Books That Make You Feel Okay When Struggling

The books You’ll Grow Out of It by Jessi Klein and I Might Regret This by Abbi Jacobson are stacked on a wooden floor next to some other books. A strand of warm twinkly lights lies across them, and there is a potted plant in the background.

“As a wolf, I’m a diamond in the rough. I crack jokes. My whole life is about trying, about speaking up in order to be seen, about howling with laughter or howling out how I see the world.”

– Dolly Alderton

It’s rare that I come across those kinds of books that just make you feel better somehow, but when I do, it’s hard to shake them from my mind. I’ve been thinking about the shift I’ve experienced recently with the type of books I like to read, and am trying to be more attentive to what I’m drawn to and why — I suppose it’s like intuitive reading? I think that what you want to read can reflect your mindset at that moment, especially if you are one who turns to words for comfort. For example, my own uncertainty about life right now is probably why I’ve been falling in love with so many memoirs lately. Because they are real and consist of concrete stories. To see someone endure the same struggles and make the same mistakes as you is incredibly reassuring, but I suppose that’s no secret. But pair those experiences and wisdom with gorgeous writing and you have a book that you’ll be coming back to for years. The three books chosen below were result of me looking at my bookshelf and drawing out those that have given me something valuable in uncertain times. Coincidentally, they are all essays/memoirs written by successful women I admire greatly. This is one of those posts you write knowing that you are leaving some stuff out, but I know I won’t remember the other books that belong here until after I hit “publish”. If I find any others, I’ll mention them over on Instagram.

The book I Might Regret This by Abbi Jacobson is against a light wooden background with a strand of warm twinkly beside it.

I Might Regret This by Abbi Jacobson

Out of those on this list, I think you’re most likely to know Abbi Jacobson, co-creator and actress on the comedy Broad City. I Might Regret This is pitched as a memoir written over the course of a solo roadtrip across the country, and it is — but there is a lot more to it than that. The criticism I hear most often about this one is that it tends to be a bit disjointed (which is strange considering the premise seems pretty linear), but they aren’t wrong. I personally am one for a bit of strategic mismatching, and I think Abbi did a wonderful job of expressing the chaotic nature of life. After all, she is going on a roadtrip to sort some things out, and she makes the reader feel as if they are right there with her. Abbi keeps her sense of humor in this book, and reminds me a bit of my own journaling with her mix of words and drawings.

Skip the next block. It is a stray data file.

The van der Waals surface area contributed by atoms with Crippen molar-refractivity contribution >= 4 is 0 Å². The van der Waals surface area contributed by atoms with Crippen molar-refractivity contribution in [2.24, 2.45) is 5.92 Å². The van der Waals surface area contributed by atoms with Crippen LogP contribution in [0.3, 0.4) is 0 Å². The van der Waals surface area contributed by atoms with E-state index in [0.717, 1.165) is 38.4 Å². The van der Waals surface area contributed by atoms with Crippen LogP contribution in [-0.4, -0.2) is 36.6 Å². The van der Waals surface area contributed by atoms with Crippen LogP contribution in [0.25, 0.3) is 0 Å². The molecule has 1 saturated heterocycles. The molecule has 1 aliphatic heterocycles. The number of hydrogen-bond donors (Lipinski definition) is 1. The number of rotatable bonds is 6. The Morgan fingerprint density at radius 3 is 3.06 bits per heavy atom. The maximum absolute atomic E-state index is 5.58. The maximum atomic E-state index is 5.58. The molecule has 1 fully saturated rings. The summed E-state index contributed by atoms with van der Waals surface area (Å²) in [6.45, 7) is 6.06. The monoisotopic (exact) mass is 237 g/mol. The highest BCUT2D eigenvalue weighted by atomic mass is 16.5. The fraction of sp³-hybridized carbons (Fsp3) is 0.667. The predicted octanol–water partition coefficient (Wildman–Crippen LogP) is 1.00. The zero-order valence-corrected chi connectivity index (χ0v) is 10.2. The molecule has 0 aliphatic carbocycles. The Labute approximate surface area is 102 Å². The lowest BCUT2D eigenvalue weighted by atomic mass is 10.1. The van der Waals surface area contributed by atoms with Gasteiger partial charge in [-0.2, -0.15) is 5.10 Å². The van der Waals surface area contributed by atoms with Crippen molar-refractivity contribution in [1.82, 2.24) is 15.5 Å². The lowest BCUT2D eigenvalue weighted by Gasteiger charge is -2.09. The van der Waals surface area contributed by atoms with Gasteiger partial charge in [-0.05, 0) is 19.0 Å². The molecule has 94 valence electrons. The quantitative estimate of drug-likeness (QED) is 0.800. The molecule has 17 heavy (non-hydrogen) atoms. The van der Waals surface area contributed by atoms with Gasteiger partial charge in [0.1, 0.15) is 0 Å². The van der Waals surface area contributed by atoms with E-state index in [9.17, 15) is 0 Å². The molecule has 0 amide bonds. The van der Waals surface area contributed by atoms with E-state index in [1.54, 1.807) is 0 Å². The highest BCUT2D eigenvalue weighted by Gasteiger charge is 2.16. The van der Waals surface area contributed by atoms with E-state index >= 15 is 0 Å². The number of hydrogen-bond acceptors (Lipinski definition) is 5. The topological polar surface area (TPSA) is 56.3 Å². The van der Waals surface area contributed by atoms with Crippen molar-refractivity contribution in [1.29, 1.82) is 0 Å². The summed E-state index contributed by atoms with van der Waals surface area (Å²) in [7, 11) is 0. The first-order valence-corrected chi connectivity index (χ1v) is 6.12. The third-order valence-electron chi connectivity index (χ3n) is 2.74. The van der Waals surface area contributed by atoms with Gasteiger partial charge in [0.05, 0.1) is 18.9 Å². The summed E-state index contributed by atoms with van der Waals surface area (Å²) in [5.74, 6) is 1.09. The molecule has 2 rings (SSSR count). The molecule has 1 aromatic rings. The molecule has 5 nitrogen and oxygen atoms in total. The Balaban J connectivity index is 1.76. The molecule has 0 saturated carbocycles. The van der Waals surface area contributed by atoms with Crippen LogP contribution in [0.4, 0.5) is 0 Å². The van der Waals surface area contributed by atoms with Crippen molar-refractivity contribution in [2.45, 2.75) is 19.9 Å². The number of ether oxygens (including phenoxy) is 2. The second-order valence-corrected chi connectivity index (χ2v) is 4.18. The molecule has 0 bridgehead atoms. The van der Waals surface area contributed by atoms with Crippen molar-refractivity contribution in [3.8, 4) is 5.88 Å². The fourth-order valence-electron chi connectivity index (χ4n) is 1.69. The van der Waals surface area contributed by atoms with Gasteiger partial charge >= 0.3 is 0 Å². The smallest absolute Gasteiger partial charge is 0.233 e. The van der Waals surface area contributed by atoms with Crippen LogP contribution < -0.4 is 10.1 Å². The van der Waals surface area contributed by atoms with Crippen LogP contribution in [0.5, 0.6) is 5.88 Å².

This picture is a simple black handlettered quote from Dolly Alderton’s book, Everything I Know About Love. It reads “To choose to love is to take a risk.”Everything I Know About Love by Dolly Alderton

This book makes my favorites list pretty often, so you might have seen me chatting about this one before. If not, it’s probably because I listened to it on audio and don’t have a physical copy (huge bummer because I could annotate this baby to death), and therefore can’t take any photos of it outside of bookstores. So, I’ve tried to make up for it with a handwritten quote I like. This book is full of quotes I like, and considering most of them constitute passages, it came down the length here. Everything I Know About Love resonated the most with me out of the three here, and in my opinion, was gorgeously written. Highly, highly recommend. If you want more Dolly wisdom, listen to The High Low podcast where she co-hosts.


 

 

You’ll Grow Out of It by Jessi Klein

You’ll Grow Out of It is the one out of the three here that surprised me the most. Jessi Klein is most recently known for voicing Jessi on Big Mouth (if you haven’t seen it and can handle a horrible amount of relatable cringing, go watch), and I didn’t really know much else about her when I picked up her book. I’ll let June-of-2018-Grace tell you what she thought in a post from way back then, when I first read it: ‘Her talents clearly go beyond voice acting and screenwriting, because this was a great memoir, relatable especially if you are chasing a creative career.  Klein addresses everything from her youthful insecurities to her present-day struggles, exploring success and what it means to “make it.”‘ Over two years later, this one is still memorable for me, and might deserve a re-read.

The book You’ll Grow Out of It by Jessi Klein is held up against a light wooden background with a strand of warm twinkly lights in the background it.

Well, that’s it for now! If you have any recommendations for me, please let me know! I hope you are feeling steady right now.

Much love,

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  1. Kate

    Great post! All of these are on my tbr pile I must get to them asap! ♡

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